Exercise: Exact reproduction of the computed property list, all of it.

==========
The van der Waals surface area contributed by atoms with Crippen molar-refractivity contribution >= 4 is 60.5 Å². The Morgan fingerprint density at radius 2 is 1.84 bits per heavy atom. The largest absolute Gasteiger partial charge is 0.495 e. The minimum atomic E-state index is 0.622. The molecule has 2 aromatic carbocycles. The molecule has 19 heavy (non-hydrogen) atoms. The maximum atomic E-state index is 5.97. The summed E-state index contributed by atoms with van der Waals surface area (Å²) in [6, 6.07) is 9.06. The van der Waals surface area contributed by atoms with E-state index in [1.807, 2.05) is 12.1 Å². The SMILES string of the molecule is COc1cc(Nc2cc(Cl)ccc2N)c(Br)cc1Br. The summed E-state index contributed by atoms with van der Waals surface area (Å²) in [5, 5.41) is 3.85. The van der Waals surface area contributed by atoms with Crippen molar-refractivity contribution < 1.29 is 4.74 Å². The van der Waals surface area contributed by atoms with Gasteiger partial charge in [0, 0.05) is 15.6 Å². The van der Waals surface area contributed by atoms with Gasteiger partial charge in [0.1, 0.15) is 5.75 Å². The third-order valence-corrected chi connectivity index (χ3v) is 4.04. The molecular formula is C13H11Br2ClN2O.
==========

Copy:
The van der Waals surface area contributed by atoms with Crippen molar-refractivity contribution >= 4 is 60.5 Å². The Morgan fingerprint density at radius 2 is 1.84 bits per heavy atom. The largest absolute Gasteiger partial charge is 0.495 e. The minimum atomic E-state index is 0.622. The molecule has 2 aromatic carbocycles. The molecule has 19 heavy (non-hydrogen) atoms. The maximum atomic E-state index is 5.97. The summed E-state index contributed by atoms with van der Waals surface area (Å²) in [6, 6.07) is 9.06. The van der Waals surface area contributed by atoms with E-state index in [1.807, 2.05) is 12.1 Å². The SMILES string of the molecule is COc1cc(Nc2cc(Cl)ccc2N)c(Br)cc1Br. The summed E-state index contributed by atoms with van der Waals surface area (Å²) in [5, 5.41) is 3.85. The van der Waals surface area contributed by atoms with Crippen molar-refractivity contribution < 1.29 is 4.74 Å². The van der Waals surface area contributed by atoms with Gasteiger partial charge in [0, 0.05) is 15.6 Å². The van der Waals surface area contributed by atoms with Gasteiger partial charge in [0.1, 0.15) is 5.75 Å². The third-order valence-corrected chi connectivity index (χ3v) is 4.04. The molecular formula is C13H11Br2ClN2O.